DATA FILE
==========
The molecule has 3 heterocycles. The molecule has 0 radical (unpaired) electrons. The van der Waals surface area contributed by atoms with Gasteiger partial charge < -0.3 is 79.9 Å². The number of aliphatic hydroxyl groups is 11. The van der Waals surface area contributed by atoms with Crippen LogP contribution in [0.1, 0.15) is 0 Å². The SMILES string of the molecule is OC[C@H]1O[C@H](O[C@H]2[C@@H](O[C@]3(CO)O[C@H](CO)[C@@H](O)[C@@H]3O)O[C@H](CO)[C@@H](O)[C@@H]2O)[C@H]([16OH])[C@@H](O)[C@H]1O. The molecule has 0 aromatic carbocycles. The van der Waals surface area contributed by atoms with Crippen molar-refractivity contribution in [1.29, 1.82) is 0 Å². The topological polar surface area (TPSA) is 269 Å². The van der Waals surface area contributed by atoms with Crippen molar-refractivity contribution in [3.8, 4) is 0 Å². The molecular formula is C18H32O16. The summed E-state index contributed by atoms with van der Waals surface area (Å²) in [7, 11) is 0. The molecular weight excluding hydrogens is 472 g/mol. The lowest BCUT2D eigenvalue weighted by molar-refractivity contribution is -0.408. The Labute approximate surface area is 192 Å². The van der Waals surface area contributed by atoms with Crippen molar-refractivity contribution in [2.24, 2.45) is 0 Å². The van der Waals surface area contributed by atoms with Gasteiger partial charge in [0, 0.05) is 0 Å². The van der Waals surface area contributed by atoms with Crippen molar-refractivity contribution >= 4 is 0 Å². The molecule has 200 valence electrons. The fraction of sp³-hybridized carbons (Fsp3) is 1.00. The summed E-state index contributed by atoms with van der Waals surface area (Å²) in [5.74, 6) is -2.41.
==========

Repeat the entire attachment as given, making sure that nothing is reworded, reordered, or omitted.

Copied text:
The molecule has 3 heterocycles. The molecule has 0 radical (unpaired) electrons. The van der Waals surface area contributed by atoms with Gasteiger partial charge < -0.3 is 79.9 Å². The number of aliphatic hydroxyl groups is 11. The van der Waals surface area contributed by atoms with Crippen LogP contribution in [0.1, 0.15) is 0 Å². The SMILES string of the molecule is OC[C@H]1O[C@H](O[C@H]2[C@@H](O[C@]3(CO)O[C@H](CO)[C@@H](O)[C@@H]3O)O[C@H](CO)[C@@H](O)[C@@H]2O)[C@H]([16OH])[C@@H](O)[C@H]1O. The molecule has 0 aromatic carbocycles. The van der Waals surface area contributed by atoms with Crippen molar-refractivity contribution in [1.29, 1.82) is 0 Å². The topological polar surface area (TPSA) is 269 Å². The van der Waals surface area contributed by atoms with Crippen molar-refractivity contribution in [3.8, 4) is 0 Å². The molecular formula is C18H32O16. The summed E-state index contributed by atoms with van der Waals surface area (Å²) in [7, 11) is 0. The molecular weight excluding hydrogens is 472 g/mol. The lowest BCUT2D eigenvalue weighted by molar-refractivity contribution is -0.408. The Labute approximate surface area is 192 Å². The van der Waals surface area contributed by atoms with Crippen molar-refractivity contribution in [2.24, 2.45) is 0 Å². The van der Waals surface area contributed by atoms with Gasteiger partial charge in [0, 0.05) is 0 Å². The van der Waals surface area contributed by atoms with Crippen molar-refractivity contribution >= 4 is 0 Å². The molecule has 200 valence electrons. The fraction of sp³-hybridized carbons (Fsp3) is 1.00. The summed E-state index contributed by atoms with van der Waals surface area (Å²) in [5.74, 6) is -2.41.